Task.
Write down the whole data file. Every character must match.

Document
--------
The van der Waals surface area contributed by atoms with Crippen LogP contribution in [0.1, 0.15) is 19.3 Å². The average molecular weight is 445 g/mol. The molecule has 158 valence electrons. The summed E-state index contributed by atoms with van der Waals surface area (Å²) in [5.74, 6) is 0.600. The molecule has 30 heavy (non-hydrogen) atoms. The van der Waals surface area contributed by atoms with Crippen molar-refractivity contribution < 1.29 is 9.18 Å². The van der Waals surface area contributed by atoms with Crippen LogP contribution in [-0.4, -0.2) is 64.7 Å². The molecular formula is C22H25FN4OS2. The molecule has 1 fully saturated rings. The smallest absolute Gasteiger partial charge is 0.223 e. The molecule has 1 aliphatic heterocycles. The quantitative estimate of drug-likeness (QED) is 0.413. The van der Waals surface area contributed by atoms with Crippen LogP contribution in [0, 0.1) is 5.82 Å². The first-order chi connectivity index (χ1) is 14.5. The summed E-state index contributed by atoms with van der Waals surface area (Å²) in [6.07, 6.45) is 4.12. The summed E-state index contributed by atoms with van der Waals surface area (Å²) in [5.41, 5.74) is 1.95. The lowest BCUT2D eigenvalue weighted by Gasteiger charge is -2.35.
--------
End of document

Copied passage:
The van der Waals surface area contributed by atoms with Crippen LogP contribution in [0.1, 0.15) is 19.3 Å². The average molecular weight is 445 g/mol. The molecule has 158 valence electrons. The summed E-state index contributed by atoms with van der Waals surface area (Å²) in [5.74, 6) is 0.600. The molecule has 30 heavy (non-hydrogen) atoms. The van der Waals surface area contributed by atoms with Crippen molar-refractivity contribution < 1.29 is 9.18 Å². The van der Waals surface area contributed by atoms with Crippen LogP contribution in [-0.4, -0.2) is 64.7 Å². The molecular formula is C22H25FN4OS2. The molecule has 1 fully saturated rings. The smallest absolute Gasteiger partial charge is 0.223 e. The molecule has 1 aliphatic heterocycles. The quantitative estimate of drug-likeness (QED) is 0.413. The van der Waals surface area contributed by atoms with Crippen LogP contribution in [0, 0.1) is 5.82 Å². The first-order chi connectivity index (χ1) is 14.5. The summed E-state index contributed by atoms with van der Waals surface area (Å²) in [6.07, 6.45) is 4.12. The summed E-state index contributed by atoms with van der Waals surface area (Å²) in [5.41, 5.74) is 1.95. The lowest BCUT2D eigenvalue weighted by Gasteiger charge is -2.35.